What I've learned (well, I already knew it, but it's been reinforced) is that we've been doing so well with the twins because we've maintained discipline. Discipline means never feeding a baby just to stop its crying. They eat when we say they eat (although we take their signals into account and allow for growth spurts and such). Demand-feeding leads to snacking and short naps, which is good for nobody in the family. I don't know how people can think that an infant knows what is best for it when it comes to food and sleep. Sammy is five years old and she still falls apart every time I get lazy and allow her to manage her own food and sleep. It is the parent's job to encourage healthy eating and sleeping habits, which pretty much means consolidation of each. Sure, you let go little by little, and some kids can figure out what is best for them earlier than others, but it is pure insanity to allow a newborn infant to dictate when it eats and when it sleeps. Having two babies just makes it that much more clear. It takes discipline to act in everybody's long-range interest. It takes discipline to hear your baby crying but say to yourself, I know what he needs better than he does, and to wait.
I think the problem for first-time parents is sorting out the difference between taking the baby's signals into account and letting the baby dictate the schedule. It's a fine line, and nothing but experience can teach you the difference. With Sam, I think we fell too much towards not listening to her signals. We were afraid that any deviation would "spoil" her, which was really stupid, in retrospect. A rigid schedule is just as ridiculous as demand-feeding. But the demand-feeding advocates make me more angry than the schedulers, just as subjectivists make me angrier than intrincicists. (And D's make me angrier than M's, if you know anything about DIM.)
Right now, I'm solving the problem we created last night by letting both babies cry. Earlier this morning, I continued with the short-range method of feeding them as soon as they cried, just hoping that they'd get back on track on their own. But they never did. Now I have to suck it up, and writing this blog post is a good distraction (and running the noisy dishwasher helps too). They have clean diapers, they've been fed recently (although neither ate much), they are warm and comfortable. But they can't settle down because their rhythm is off. They will each be fed three hours after the beginning of their last feed and no sooner. In my experience, this "reboot" will fix the problem.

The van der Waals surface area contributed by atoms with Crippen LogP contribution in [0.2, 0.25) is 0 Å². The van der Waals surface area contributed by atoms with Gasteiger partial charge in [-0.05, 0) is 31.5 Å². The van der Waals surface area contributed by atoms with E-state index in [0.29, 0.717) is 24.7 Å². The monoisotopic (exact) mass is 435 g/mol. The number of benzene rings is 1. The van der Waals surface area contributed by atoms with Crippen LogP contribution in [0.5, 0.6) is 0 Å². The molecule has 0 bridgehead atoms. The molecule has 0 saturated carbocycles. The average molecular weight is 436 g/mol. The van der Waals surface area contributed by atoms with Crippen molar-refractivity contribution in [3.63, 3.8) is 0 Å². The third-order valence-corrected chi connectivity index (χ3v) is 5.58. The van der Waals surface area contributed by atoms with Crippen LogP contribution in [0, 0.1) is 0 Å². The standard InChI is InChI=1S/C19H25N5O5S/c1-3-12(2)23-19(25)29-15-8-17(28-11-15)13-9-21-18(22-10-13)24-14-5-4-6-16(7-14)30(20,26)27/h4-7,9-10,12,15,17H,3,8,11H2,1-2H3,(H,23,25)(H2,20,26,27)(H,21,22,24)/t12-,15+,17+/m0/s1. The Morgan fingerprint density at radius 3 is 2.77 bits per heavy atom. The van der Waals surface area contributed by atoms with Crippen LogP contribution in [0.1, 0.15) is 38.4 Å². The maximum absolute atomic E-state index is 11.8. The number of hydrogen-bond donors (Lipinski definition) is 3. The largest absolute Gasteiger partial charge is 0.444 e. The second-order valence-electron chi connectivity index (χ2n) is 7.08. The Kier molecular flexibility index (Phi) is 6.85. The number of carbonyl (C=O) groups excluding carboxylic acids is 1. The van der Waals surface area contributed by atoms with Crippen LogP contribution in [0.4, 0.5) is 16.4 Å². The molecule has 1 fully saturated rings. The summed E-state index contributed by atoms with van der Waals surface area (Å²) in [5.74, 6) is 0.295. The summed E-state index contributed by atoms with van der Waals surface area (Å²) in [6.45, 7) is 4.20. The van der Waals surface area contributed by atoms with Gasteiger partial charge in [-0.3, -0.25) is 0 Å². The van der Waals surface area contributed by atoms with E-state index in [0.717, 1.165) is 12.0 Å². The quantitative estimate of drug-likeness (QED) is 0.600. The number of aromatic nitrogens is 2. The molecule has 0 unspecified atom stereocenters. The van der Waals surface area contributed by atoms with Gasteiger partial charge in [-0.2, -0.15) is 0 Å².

And now the three hours is up. THANK GOD!!!!!!!!!!!!!
Wednesday, October 5, 2011
Tuesday, October 4, 2011
Today, she's having half a turkey and butter sandwich (one of her favorites), a wedge of Laughing Cow cheese (which she picked out at the market), a few snap pea pods with a tub of leftover ranch dressing from Popeye's Chicken (I have 2 ounce cups with lids for ranch dressing on order from Amazon but I was pleased to have figured out a way to do it in the meantime), a small plum, a leftover fortune cookie, and a container of shelf-safe milk.
Someday she'll prepare her own lunch and I'm sure I'll be relieved, but for now, I love this little way of caring for her.
Saturday, October 1, 2011
No, those are just rationalizations. The reality is that my new parenting motto is: Good Enough!
Thursday, September 29, 2011
Zoe had a checkup at the pediatrician today and I took both babies all by myself for the first time. (Adam had to pick up Sammy from school.) It was easy!